In this week's Freedom Friday blog and email newsletter, I'm going to talk about something you need to know if your small business has anything to do with real estate. I've had many inquiries from people who are interested in buying rental properties, for example, or from some who wish to flip houses. I've also been involved as an attorney in certain types of litigation where this comes up, so this is an important topic that not many people ask about, but really need to know about. In today's Freedom Friday blog and email newsletter, I'm answering the question, “What is a Lis Pendens?”
“Lis pendens” is a fancy Latin legal term which literally means, “pending suit.” It is an official notice to the public that a lawsuit involving a claim on real property has been filed. It is common to see a “lis pendens” in a foreclosure case, when there are overdue HOA fees, sometimes in divorce and contested will cases, and in many quiet title suits. A “lis pendens” provides constructive notice or a warning that the actual ownership and/or title of real property, e.g. a home or a physical building or land, is in dispute and that a lawsuit is pending.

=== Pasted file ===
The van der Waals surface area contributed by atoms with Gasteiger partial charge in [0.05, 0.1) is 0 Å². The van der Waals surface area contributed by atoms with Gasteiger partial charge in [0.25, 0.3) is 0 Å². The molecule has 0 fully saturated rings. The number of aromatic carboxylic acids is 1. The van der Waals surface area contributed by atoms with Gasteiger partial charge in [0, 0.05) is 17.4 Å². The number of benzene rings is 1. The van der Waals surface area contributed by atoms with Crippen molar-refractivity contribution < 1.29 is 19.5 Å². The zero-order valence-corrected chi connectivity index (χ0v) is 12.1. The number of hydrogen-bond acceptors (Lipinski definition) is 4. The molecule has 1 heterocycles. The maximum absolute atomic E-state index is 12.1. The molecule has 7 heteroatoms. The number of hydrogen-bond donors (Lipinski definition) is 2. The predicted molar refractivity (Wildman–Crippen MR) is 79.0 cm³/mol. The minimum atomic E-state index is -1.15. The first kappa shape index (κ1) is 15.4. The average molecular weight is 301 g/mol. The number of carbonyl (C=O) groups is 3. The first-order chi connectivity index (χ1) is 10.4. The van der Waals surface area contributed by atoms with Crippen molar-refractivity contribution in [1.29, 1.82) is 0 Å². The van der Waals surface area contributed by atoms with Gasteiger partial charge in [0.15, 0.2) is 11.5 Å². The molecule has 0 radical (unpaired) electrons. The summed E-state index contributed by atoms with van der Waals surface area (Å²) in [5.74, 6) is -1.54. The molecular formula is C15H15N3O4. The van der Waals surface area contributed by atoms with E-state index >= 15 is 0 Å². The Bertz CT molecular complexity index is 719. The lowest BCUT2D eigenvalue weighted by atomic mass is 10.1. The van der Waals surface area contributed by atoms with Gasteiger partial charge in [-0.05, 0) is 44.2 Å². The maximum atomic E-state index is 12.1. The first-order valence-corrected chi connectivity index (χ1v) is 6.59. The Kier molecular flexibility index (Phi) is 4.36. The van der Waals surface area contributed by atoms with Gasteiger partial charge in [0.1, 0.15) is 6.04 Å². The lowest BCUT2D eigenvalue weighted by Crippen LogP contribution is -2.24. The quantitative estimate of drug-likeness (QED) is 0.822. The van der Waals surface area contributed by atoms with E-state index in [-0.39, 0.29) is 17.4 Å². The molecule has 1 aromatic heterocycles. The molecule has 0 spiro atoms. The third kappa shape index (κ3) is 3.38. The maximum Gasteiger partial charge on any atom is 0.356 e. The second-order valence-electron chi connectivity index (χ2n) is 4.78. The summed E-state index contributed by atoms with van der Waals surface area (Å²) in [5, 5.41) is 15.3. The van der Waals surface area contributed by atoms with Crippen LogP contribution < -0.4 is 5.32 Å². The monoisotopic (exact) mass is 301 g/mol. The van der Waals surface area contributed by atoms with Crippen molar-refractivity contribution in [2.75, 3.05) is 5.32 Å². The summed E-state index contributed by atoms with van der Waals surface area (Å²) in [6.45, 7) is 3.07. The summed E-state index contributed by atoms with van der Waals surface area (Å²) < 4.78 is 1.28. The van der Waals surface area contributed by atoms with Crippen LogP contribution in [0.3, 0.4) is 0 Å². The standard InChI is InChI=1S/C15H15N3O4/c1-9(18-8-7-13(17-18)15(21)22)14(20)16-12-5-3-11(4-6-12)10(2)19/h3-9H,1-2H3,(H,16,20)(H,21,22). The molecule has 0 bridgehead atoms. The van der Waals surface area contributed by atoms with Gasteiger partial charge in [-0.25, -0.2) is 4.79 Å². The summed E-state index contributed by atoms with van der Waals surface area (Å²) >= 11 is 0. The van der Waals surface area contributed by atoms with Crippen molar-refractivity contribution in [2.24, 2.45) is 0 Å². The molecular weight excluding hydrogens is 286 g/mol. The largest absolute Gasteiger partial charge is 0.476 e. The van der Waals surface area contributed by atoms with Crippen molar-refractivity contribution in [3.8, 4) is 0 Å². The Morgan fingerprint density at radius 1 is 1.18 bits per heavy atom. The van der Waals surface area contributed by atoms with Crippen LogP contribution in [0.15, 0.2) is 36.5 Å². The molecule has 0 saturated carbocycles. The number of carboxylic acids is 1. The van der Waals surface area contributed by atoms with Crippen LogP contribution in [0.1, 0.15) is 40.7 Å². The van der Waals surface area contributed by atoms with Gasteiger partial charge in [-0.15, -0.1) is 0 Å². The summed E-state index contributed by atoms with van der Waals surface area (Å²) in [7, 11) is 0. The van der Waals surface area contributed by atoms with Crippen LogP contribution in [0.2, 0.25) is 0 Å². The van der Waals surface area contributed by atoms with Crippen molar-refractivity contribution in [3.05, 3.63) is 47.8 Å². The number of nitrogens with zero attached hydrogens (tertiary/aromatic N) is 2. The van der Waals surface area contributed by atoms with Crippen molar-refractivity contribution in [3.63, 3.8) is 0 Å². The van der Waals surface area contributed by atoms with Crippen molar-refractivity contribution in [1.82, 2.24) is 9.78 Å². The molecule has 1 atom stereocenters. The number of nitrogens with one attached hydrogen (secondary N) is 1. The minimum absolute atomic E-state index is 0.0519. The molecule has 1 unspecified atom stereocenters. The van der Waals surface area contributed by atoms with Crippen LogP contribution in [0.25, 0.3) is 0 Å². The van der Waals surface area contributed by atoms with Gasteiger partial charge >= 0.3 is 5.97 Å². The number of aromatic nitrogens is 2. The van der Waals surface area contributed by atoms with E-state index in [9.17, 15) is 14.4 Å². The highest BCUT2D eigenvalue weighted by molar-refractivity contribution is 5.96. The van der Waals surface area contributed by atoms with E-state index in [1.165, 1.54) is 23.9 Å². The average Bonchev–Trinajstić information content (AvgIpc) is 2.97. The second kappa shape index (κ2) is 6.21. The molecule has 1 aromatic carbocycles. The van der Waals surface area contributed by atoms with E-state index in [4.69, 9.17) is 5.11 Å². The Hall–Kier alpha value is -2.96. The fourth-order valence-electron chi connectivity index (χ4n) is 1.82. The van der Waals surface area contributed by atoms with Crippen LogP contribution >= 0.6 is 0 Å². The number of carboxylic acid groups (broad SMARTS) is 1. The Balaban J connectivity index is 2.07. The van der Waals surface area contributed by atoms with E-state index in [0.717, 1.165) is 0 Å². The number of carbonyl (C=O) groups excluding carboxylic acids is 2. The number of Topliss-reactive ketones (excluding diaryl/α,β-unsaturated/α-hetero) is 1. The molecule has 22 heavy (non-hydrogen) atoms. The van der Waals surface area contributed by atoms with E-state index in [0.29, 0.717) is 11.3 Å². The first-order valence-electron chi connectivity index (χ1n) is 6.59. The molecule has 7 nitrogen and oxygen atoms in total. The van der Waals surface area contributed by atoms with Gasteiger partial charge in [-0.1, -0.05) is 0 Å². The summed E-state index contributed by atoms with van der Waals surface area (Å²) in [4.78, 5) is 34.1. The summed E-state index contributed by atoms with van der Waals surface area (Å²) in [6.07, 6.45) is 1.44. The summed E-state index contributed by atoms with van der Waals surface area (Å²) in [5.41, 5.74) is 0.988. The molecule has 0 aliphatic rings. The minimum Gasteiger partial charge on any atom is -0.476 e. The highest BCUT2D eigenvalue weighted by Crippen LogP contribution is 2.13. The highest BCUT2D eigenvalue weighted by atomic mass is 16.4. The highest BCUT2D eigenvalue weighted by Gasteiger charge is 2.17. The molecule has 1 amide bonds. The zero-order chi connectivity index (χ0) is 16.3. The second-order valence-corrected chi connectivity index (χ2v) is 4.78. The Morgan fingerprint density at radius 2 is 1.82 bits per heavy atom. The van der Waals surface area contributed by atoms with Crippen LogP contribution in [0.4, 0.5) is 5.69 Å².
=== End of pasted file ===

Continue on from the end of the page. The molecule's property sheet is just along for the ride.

For example, in a foreclosure case, the bank or the creditor filing the lawsuit will file a lis pendens at the same time the lawsuit is filed. The lis pendens must be filed with both the court clerk and the county clerk. When the plaintiff files a lis pendens, the plaintiff is protecting its claim to title of the property pending the outcome of the litigation. A lis pendens can only be filed if a claim specifically related to the property is at stake, and it can only be lifted or released after the lawsuit is settled or resolved.
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